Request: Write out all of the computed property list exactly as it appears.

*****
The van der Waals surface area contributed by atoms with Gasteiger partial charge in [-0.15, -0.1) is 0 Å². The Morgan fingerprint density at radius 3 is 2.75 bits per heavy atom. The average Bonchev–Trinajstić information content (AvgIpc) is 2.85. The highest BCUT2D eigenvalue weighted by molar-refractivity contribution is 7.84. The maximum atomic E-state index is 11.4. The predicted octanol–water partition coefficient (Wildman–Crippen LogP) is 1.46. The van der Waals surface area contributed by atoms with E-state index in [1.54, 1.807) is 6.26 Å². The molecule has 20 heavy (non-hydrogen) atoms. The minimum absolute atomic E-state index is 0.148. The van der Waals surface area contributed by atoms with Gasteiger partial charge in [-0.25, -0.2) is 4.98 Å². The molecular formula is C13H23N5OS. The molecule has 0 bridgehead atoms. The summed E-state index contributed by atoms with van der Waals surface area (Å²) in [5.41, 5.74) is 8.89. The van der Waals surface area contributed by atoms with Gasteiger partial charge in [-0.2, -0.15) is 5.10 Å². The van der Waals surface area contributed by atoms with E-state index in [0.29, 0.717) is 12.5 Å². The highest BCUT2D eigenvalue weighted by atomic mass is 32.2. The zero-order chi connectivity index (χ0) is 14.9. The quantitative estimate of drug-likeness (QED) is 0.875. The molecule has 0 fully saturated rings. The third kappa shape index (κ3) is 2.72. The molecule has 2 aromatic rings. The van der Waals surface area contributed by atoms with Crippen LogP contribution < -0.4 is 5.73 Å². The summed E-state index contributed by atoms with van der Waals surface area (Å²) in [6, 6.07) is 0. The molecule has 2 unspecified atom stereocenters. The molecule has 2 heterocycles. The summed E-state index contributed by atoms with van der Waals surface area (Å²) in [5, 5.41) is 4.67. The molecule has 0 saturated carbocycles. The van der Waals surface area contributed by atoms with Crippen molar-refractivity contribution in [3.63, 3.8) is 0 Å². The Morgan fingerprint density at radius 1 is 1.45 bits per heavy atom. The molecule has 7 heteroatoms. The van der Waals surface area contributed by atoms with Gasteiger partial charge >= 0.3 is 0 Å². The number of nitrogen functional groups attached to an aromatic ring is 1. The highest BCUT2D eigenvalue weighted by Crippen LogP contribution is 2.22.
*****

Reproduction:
The van der Waals surface area contributed by atoms with Gasteiger partial charge in [-0.15, -0.1) is 0 Å². The Morgan fingerprint density at radius 3 is 2.75 bits per heavy atom. The average Bonchev–Trinajstić information content (AvgIpc) is 2.85. The highest BCUT2D eigenvalue weighted by molar-refractivity contribution is 7.84. The maximum atomic E-state index is 11.4. The predicted octanol–water partition coefficient (Wildman–Crippen LogP) is 1.46. The van der Waals surface area contributed by atoms with E-state index in [1.54, 1.807) is 6.26 Å². The molecule has 20 heavy (non-hydrogen) atoms. The minimum absolute atomic E-state index is 0.148. The van der Waals surface area contributed by atoms with Gasteiger partial charge in [-0.25, -0.2) is 4.98 Å². The molecular formula is C13H23N5OS. The molecule has 0 bridgehead atoms. The summed E-state index contributed by atoms with van der Waals surface area (Å²) in [5.41, 5.74) is 8.89. The van der Waals surface area contributed by atoms with Gasteiger partial charge in [-0.2, -0.15) is 5.10 Å². The van der Waals surface area contributed by atoms with E-state index in [0.29, 0.717) is 12.5 Å². The highest BCUT2D eigenvalue weighted by atomic mass is 32.2. The zero-order chi connectivity index (χ0) is 14.9. The quantitative estimate of drug-likeness (QED) is 0.875. The molecule has 0 fully saturated rings. The third kappa shape index (κ3) is 2.72. The molecule has 2 aromatic rings. The van der Waals surface area contributed by atoms with Crippen LogP contribution < -0.4 is 5.73 Å². The summed E-state index contributed by atoms with van der Waals surface area (Å²) in [6, 6.07) is 0. The molecule has 2 unspecified atom stereocenters. The molecule has 2 heterocycles. The summed E-state index contributed by atoms with van der Waals surface area (Å²) in [5, 5.41) is 4.67. The molecule has 0 saturated carbocycles. The van der Waals surface area contributed by atoms with Crippen molar-refractivity contribution in [3.63, 3.8) is 0 Å². The Morgan fingerprint density at radius 1 is 1.45 bits per heavy atom. The molecule has 7 heteroatoms. The van der Waals surface area contributed by atoms with Gasteiger partial charge >= 0.3 is 0 Å². The number of nitrogen functional groups attached to an aromatic ring is 1. The highest BCUT2D eigenvalue weighted by Crippen LogP contribution is 2.22.